Wake firefighter ignores own loss to help storm victims

Volunteer firefighter Tim Grant's home was destroyed in last Saturday's storms, but he has spent recent days checking on people in his neighborhood off Forestville Road.

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RALEIGH, N.C. — Volunteer firefighter Tim Grant has spent the days following last Saturday's storms checking on people in his neighborhood off Forestville Road.

One of the 25 tornadoes that ripped across eastern North Carolina left a trail of destruction in the northeast Raleigh neighborhood.

"These are my neighbors, and all of these people around here are my family," Grant said about tending to the needs of people whose homes were damaged or destroyed.

Grant himself is among those people, but the loss of his own home doesn't deter him from looking after others.

"This is my community. This is my home," he said.

He was responding to calls after the tornado blew through Raleigh when he learned his home had been hit.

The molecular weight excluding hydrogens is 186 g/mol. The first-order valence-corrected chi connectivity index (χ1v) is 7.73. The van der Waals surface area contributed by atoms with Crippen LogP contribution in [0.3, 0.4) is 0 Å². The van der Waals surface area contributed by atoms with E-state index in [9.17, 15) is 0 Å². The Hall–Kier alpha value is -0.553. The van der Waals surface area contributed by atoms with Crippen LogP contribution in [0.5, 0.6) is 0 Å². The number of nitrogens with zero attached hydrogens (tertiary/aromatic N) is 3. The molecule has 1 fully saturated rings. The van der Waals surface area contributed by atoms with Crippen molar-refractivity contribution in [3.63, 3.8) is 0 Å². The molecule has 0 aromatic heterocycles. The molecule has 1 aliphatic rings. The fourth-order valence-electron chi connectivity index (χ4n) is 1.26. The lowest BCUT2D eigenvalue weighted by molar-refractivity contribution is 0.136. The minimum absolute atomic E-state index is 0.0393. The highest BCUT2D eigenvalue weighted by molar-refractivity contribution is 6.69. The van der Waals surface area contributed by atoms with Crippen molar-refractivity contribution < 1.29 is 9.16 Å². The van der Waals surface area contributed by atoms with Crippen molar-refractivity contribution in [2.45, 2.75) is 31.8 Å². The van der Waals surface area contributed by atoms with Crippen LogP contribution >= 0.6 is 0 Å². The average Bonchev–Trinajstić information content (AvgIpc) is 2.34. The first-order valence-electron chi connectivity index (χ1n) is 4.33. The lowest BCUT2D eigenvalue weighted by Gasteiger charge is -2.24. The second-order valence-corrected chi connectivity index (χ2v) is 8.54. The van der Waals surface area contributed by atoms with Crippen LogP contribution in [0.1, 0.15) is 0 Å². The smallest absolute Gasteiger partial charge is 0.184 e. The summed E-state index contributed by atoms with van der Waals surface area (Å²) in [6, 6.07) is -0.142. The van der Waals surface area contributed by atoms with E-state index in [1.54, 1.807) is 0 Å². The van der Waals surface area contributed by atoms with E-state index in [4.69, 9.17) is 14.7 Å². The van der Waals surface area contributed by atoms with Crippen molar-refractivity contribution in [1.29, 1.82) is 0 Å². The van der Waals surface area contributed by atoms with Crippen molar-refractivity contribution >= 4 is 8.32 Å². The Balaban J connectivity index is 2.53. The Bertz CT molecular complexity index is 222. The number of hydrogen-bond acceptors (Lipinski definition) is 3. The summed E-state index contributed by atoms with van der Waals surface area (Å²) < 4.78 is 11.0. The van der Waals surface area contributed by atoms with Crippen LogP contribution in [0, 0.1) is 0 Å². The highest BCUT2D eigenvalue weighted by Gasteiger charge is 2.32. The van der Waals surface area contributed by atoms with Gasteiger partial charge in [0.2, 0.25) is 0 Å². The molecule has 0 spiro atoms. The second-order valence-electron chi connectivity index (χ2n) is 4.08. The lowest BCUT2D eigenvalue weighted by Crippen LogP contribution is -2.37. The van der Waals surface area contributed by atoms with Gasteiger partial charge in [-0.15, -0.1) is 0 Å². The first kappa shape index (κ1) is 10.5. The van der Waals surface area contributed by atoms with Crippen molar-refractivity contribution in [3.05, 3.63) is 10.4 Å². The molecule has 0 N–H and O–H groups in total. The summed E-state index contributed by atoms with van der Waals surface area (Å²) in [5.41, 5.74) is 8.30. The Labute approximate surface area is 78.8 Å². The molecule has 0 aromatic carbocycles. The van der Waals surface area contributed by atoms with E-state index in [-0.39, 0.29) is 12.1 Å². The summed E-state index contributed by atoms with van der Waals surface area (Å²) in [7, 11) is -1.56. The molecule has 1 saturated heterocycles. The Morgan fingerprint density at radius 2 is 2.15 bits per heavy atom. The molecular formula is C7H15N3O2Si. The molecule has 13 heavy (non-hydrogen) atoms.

"I've never seen a building move that far, and it still held together," he said, noting the house was blown off its foundation. "Most everything that's left is shot."

Grant said his first reaction was actually one of relief – his wife and children weren't home at the time. His son is also a firefighter who was working late Saturday.

"Here's a man who's basically lost everything he has, and his first reaction was, 'It is a house. My family's safe, and there's a lot of people here that need help more than me,'" said Lee Price, assistant chief of the Wake-New Hope Fire Department.

Grant said the home was insured, and he and his family are staying with friends for now.



Beau Minnick, Reporter
Matthew Burns, Web Editor

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